Christians are the worst. So say the critics, many of whom come from within the Church. Everyone has a story of some Christian acting like a hypocrite, lying, committing adultery (or worse), or just plain being mean. The book UnChristian found that Christains (and Evangelicals in particular) have an image problem among nonChristians in America.

9780764207464Bradley Wright, a sociologist at UConn, says, “Not so fast my friend.” He believes that Christians don’t have an image problem so much as pollsters have a numbers problem. He doesn’t believe the polls, and doesn’t think you should either. The date, he claims, indicates that Christianity (and Evangelicalism in particular) is alive and well in this country.

To prove his point about the numbers game, Wright comments on a recent, shocking poll that claimed the only group of people who were viewed more unfavorably than Evangelicals were prostitutes. The truth, however, requires a closer look at the numbers. A disproportionately large number of people responded “Don’t Know” when asked if they had a favorable opinion of Evangelicals—more than twice the number of the next highest group. Maybe a lot of folks don’t know what an Evangelical is. The poll also asked people their opinions of Born-Again Christians. Maybe others didn’t know the difference between Evangelicals and Born-Agains. The point is, according to Wright, you can’t always trust a poll, nor can you always trust the pollster’s conclusions.

While I don’t have space to address all of the data (mostly encouraging) that Wright presents in the book, I do want to look at one issue that gets bandied about a lot these days, and that is the fear that Christianity is dying in America. Maybe you’ve heard some of the following statistics (11):

  • “Christianity will die out in this generation unless we do something now.”
  • “Only 4 percent of this generation is Christian.”
  • “Ninety-four percent of teenagers drop out of church, never to return again.”

These are frightening statistics! And they’re also demonstrably false. Almost 76% of Americans self-identify as Christian, and 26% say they’re Evangelical. While 16% claim the title Unaffiliated, only 4% of our population are agnostic or atheist. (35) Not quite the death-knell of Christianity, is it?

Evangelicalism isn’t shrinking either, having held steady at 26% of the population for 30 years. While the number of religiously unaffiliated people has grown in recent years (largely from the exodus of political liberals from mainline denominations), a majority of those believe in God, believe the Bible is the Word of God, pray regularly, and consider themselves to be religious and/or spiritual.

The truth is that atheism is not taking over America. Despite the fears of many Christians, atheism has not grown in the past 20 years, and atheists constitute less than 2% of the total population.

This is a very readable book that will help to dispel some of the myths about Christians and Christianity in America. Things are not nearly as bad as they seem. And if you read UnChristian (like I did), and thought that things were hopeless for Christians (like I was), then this book will be a great encouragement to you. Cheer up, Christian. You’re not really the worst!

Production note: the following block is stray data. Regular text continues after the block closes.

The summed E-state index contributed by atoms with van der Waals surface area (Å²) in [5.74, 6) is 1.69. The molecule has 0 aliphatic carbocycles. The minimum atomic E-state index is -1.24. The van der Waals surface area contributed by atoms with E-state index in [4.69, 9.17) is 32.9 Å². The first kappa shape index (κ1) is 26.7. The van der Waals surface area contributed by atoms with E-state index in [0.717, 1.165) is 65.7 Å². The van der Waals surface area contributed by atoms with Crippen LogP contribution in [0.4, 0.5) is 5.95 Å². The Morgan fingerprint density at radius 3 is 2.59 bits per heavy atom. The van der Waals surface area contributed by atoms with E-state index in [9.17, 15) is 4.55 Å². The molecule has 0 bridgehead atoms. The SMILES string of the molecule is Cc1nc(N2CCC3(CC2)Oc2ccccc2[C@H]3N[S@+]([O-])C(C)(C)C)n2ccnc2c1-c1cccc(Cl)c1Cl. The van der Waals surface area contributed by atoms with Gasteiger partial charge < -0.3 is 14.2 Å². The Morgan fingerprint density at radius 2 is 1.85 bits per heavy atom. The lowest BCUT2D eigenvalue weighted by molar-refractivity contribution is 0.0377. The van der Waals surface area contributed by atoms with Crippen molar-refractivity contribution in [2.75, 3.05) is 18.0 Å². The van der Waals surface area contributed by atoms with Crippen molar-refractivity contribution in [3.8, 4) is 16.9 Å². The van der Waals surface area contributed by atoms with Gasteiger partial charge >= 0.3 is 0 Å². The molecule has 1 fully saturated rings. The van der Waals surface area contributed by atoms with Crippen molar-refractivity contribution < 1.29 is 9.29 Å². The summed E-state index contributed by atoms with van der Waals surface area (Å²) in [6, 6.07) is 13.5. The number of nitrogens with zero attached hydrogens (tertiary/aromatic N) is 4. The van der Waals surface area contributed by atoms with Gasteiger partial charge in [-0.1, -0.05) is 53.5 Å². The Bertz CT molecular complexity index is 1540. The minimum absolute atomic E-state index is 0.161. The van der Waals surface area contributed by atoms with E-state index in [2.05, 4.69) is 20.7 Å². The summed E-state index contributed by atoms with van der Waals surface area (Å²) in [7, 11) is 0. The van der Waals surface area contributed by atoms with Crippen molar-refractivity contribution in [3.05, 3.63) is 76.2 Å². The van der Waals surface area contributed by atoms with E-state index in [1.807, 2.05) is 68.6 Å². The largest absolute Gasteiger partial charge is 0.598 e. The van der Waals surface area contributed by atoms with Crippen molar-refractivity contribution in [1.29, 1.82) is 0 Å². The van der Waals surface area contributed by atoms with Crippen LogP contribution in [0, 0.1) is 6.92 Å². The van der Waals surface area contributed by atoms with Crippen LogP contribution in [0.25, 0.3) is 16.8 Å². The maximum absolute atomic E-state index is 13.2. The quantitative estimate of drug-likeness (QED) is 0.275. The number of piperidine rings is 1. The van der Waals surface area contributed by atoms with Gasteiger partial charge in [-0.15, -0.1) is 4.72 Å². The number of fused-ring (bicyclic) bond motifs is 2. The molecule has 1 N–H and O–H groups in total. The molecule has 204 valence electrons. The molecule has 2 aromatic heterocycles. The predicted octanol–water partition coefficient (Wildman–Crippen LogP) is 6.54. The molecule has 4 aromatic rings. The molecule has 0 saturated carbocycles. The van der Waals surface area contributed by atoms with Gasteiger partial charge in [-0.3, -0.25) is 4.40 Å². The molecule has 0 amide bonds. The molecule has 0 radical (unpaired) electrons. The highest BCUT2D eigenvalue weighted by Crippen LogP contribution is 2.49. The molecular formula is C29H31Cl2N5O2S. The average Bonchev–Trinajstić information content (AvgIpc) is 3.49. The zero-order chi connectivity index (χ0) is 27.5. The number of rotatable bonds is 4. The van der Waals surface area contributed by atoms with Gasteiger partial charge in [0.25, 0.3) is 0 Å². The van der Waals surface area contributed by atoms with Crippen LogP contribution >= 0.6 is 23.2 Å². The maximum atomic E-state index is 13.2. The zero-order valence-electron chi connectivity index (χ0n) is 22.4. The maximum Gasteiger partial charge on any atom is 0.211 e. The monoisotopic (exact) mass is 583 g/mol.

That screaming sound you hear is me pulling the arrows from my soul after reading Tim Keller’s Counterfeit Gods. His incisive writing cuts straight to the heart of the issue of personal and corporate idolatry, those “counterfeit gods” we worship and serve rather than Jesus Christ. Keller tackles four of the most prominent American gods—love, money, success, and power—unveiling their worthlessness and the inevitability of disappointment we will experience when we worship them.

counterfeit godsEach chapter reads like a sermon and concludes with a call to worship the true God and his son Jesus Christ. Through this repetition of structure, Keller calls his readers to abandon their false gods and worship and serve Jesus only. It is an effective literary and rhetorical technique (I can only assume that these chapters were originally written as sermons) in which the false gods are crushed and the true God is elevated to his rightful place on the throne of our hearts.

The real cunning of idolatry, he argues, is that we make idols of good things (or at least things that are morally neutral). Money, Sex, Power, and Success are not evil entities. They corrupt us not because they are inherently corrupting, but because we are inherently corruptible. “An idol is whatever you look at and say, in your heart of hearts, ‘If I have that, then I’ll feel my life has meaning, then I’ll know I have value, then I’ll feel significant and secure.’” (xviii) Idols occupy a place in our hearts that belongs only to God.

Many of the books I have been reading lately have an academic bent. Counterfeit Gods, while being intellectually rigorous in its own right, is a book that all Christians (and nonChristians, for that matter) should read. It will help you unmask your idols, and to see the deeper needs of your soul that you’re trying to meet through your idolatry. Only when we remove our idols from the throne of our hearts will we be free to fully worship the true, living God who loves us and sent his Son to die for us.

Yes, I’m writing a book. No, it will probably never be published. But that’s okay, because I’ll just self-publish it and buy a copy of it on amazon.com.

Anyway, I wanted to post a short chapter that I wrote to the blog to get feedback from folks. I suppose this is as good a way as any to determine if I’m on the right track or not.

The chapter is a reflection on the first sermon I preached at Ember, called The Divine Interruption. The sermon is based on Jeremiah 1, and you can listen to it in the sermon player on this blog. (Just scroll all the way to the bottom.) But you don’t have to listen to it to get this chapter.

So if you take the time to read this chapter, would you mind taking a few extra minutes to give me some feedback in the comments section? Honest feedback (positive or negative) only, please.